I attended the “Meet the Community” panel at the Open Source Business Conference today in San Francisco. After reading the list of panelists I knew I just had to be there. Pictured above from left to right is Larry Wall of Perl, David Wheeler of Bricolage, Chris Hoffman of Mozilla, Brian Behlendorf of Apache, and Josh Berkus of PostgreSQL.
I was hoping for a session about how thriving communities create good business and for each panelist to share some good tips about maintaining the community. Every member of the panel loved mailing lists and considered mailing lists at the core of their development community.
Brian Behlendorf stated that the first allegiance of an Apache developer is to their identity as an Apache developer. Their employer is a secondary identity most contributors choose not to mention in the Apache community. The committers may leave their current employer yet continue to contribute to the project, often supported in that effort by their new employer. Apache is fortunate enough to have developers earning a professional engineer’s salary to produce software given away for free.
The panel agreed the best way for a company to contribute to an open source project is to hire an engineer and get him or her on the project mailing list and contributing. In some cases a company will approach an open source project with money to spend but no engineers to dedicate to the project in the short-term. Bricolage has had companies sponsor the development of specific features by distributing money to freelance developers all over the world that would love to spend more time coding Bricolage. David is usually able to convince companies this effort makes a lot of sense because the changes will be committed to the core of the project and create a much easier upgrade path for the sponsoring company since they will not have to apply their patches to each new release.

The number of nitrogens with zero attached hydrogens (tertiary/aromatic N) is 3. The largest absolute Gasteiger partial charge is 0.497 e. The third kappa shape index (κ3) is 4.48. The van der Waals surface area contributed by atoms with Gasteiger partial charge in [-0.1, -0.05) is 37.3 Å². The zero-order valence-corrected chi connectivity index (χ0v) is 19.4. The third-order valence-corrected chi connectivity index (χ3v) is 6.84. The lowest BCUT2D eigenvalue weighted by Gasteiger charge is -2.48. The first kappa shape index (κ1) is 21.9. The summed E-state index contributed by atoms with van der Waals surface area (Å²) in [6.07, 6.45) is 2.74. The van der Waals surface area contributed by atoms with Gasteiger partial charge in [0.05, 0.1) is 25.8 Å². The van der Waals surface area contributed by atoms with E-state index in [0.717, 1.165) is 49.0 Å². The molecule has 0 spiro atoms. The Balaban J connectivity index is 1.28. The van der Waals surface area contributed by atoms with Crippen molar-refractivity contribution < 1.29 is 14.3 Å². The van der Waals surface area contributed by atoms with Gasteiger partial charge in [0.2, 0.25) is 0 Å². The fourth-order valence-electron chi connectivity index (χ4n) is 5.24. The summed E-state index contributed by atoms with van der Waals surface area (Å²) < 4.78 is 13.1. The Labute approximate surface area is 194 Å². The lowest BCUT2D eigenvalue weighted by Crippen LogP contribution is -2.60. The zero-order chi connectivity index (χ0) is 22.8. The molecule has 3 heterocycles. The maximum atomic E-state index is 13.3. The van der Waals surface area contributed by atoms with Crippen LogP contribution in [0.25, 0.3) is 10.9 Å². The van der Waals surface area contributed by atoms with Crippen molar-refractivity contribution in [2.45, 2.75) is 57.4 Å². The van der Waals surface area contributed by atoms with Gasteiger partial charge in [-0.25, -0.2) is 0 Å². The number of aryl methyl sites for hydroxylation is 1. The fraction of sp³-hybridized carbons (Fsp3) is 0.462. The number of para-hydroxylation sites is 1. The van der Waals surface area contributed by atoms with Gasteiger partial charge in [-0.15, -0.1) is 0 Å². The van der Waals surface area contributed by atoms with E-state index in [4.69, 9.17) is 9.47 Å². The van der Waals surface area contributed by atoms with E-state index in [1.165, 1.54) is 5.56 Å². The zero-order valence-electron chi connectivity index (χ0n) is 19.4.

Larry Wall mentioned the debate of whether it is better to have an open source project that is like an encyclopedia, where people can contribute their bits wherever they want or like a poem, where an author maintains a precise order and vision for the entire piece. Larry is a believer in the code is poetry model, especially for coding a language such as Perl.
Legal issues present a significant challenge to open source organizations. Foundations are created so no developer loses their house over a patent dispute. The legal community is now starting to provide legal assistance open source projects through groups like OpenBar and the Software Freedom Law Center. The EFF maintains a cooperating attorneys list to solicit assistance for worthy causes. Lessig asked the open source crowd earlier in the day to calculate the total amount they spend on cable television every year and donate a similar amount to the EFF.
I bumped into Ross Mayfield before attending the event. Ross does an amazing job providing transcripts of the conference sessions he attends and provides a detailed transcript of the panel on his weblog. Ross asked a very good question about how companies evaluate when a project should be open sourced or created and maintained entirely in-house.
Overall a very informative discussion from an all-star panel.